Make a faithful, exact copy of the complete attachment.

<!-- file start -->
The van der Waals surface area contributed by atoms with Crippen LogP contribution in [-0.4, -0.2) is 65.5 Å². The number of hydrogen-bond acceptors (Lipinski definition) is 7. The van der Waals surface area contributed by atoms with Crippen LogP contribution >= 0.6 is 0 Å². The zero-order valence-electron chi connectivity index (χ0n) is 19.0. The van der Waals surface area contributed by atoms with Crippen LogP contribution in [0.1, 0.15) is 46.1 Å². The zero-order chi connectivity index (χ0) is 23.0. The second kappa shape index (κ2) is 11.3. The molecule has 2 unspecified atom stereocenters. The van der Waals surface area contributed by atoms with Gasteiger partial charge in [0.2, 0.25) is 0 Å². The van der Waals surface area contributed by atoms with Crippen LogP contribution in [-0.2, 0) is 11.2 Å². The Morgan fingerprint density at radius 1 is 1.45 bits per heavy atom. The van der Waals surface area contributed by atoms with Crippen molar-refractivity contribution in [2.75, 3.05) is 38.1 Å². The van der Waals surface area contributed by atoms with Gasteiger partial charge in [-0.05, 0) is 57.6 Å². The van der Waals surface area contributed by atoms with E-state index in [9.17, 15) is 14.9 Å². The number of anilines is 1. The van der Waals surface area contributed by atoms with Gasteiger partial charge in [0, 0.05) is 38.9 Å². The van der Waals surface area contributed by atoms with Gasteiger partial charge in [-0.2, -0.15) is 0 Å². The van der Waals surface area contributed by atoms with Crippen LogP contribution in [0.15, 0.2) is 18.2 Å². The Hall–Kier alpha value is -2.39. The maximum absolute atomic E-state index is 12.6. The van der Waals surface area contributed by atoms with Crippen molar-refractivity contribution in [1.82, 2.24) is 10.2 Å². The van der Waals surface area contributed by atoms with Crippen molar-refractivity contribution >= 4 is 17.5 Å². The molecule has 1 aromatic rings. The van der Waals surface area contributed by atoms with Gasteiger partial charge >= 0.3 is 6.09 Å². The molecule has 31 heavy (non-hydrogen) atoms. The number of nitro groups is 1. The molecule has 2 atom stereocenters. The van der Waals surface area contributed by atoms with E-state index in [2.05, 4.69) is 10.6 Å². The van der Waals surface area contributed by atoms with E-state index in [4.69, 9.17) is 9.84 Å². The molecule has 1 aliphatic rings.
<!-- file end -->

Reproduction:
The van der Waals surface area contributed by atoms with Crippen LogP contribution in [-0.4, -0.2) is 65.5 Å². The number of hydrogen-bond acceptors (Lipinski definition) is 7. The van der Waals surface area contributed by atoms with Crippen LogP contribution >= 0.6 is 0 Å². The zero-order valence-electron chi connectivity index (χ0n) is 19.0. The van der Waals surface area contributed by atoms with Crippen LogP contribution in [0.1, 0.15) is 46.1 Å². The zero-order chi connectivity index (χ0) is 23.0. The second kappa shape index (κ2) is 11.3. The molecule has 2 unspecified atom stereocenters. The van der Waals surface area contributed by atoms with Gasteiger partial charge in [0.2, 0.25) is 0 Å². The van der Waals surface area contributed by atoms with Crippen LogP contribution in [-0.2, 0) is 11.2 Å². The Morgan fingerprint density at radius 1 is 1.45 bits per heavy atom. The van der Waals surface area contributed by atoms with Crippen molar-refractivity contribution in [2.75, 3.05) is 38.1 Å². The van der Waals surface area contributed by atoms with Gasteiger partial charge in [-0.05, 0) is 57.6 Å². The van der Waals surface area contributed by atoms with E-state index in [9.17, 15) is 14.9 Å². The number of anilines is 1. The van der Waals surface area contributed by atoms with Gasteiger partial charge in [0, 0.05) is 38.9 Å². The van der Waals surface area contributed by atoms with Gasteiger partial charge in [-0.2, -0.15) is 0 Å². The van der Waals surface area contributed by atoms with Crippen LogP contribution in [0.15, 0.2) is 18.2 Å². The Hall–Kier alpha value is -2.39. The maximum absolute atomic E-state index is 12.6. The van der Waals surface area contributed by atoms with Crippen molar-refractivity contribution in [1.82, 2.24) is 10.2 Å². The van der Waals surface area contributed by atoms with Crippen molar-refractivity contribution >= 4 is 17.5 Å². The molecule has 1 aromatic rings. The van der Waals surface area contributed by atoms with Gasteiger partial charge >= 0.3 is 6.09 Å². The molecule has 31 heavy (non-hydrogen) atoms. The number of nitro groups is 1. The molecule has 2 atom stereocenters. The van der Waals surface area contributed by atoms with E-state index in [2.05, 4.69) is 10.6 Å². The van der Waals surface area contributed by atoms with E-state index in [4.69, 9.17) is 9.84 Å². The molecule has 1 aliphatic rings.